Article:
The high-quality native grasslands of southeast Arizona provide critical wildlife habitat in one of the most biologically diverse corners of North America. Birds, bats, deer, and the endangered jaguar are just some of the species that live around the Chiricahua and Dos Cabezas mountain ranges, also known as “sky island” mountains because of their abrupt rise above the surrounding countryside. Home to several important public lands such as Fort Bowie National Historic Site and Chiricahua National Monument, this expansive landscape also contains a number of large cattle ranches. But the grassland valley faces numerous threats including residential subdivision and irrigation techniques that would deplete this critical ecosystem, the species it supports, and the carbon it stores.
The owner of Cienega Ranch, the largest ranch in the valley, is working on a long-term effort to protect and improve the ranch’s grasslands for both wildlife and cattle ranching. Techniques the owner has developed to retain water and prevent erosion are being used to restore other ranchlands across the Southwest. His work includes partnering with Arizona Game and Fish to preserve habitats for endangered fish and frogs. These award-winning models of restoration are examples of how wide-reaching and critical the benefits of conservation can be.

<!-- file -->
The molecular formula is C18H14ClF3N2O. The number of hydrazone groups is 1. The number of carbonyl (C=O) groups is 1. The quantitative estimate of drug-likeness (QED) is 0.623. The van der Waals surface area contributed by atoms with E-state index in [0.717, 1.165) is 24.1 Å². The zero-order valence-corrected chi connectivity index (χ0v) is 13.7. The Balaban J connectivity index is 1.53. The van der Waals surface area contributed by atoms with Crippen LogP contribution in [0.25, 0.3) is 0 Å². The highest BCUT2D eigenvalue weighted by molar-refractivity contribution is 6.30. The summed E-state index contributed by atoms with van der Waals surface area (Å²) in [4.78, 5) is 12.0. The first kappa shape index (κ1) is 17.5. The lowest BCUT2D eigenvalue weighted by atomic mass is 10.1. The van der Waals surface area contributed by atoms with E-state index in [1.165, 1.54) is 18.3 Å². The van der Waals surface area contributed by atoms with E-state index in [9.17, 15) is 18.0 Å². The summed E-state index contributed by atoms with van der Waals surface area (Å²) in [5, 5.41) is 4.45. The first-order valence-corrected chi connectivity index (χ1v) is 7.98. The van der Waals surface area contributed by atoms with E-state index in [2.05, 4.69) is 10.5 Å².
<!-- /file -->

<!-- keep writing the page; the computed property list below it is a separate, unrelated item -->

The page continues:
Trust for Public Land has permanently protected more than 27,100 acres of Cienega Ranch with conservation easements in partnership with the ranch owner, forever ensuring that the land will never be developed or subdivided. This conservation victory means that Cienega’s rich ecosystem can flourish and thrive, cultivating healthy grasslands for years to come.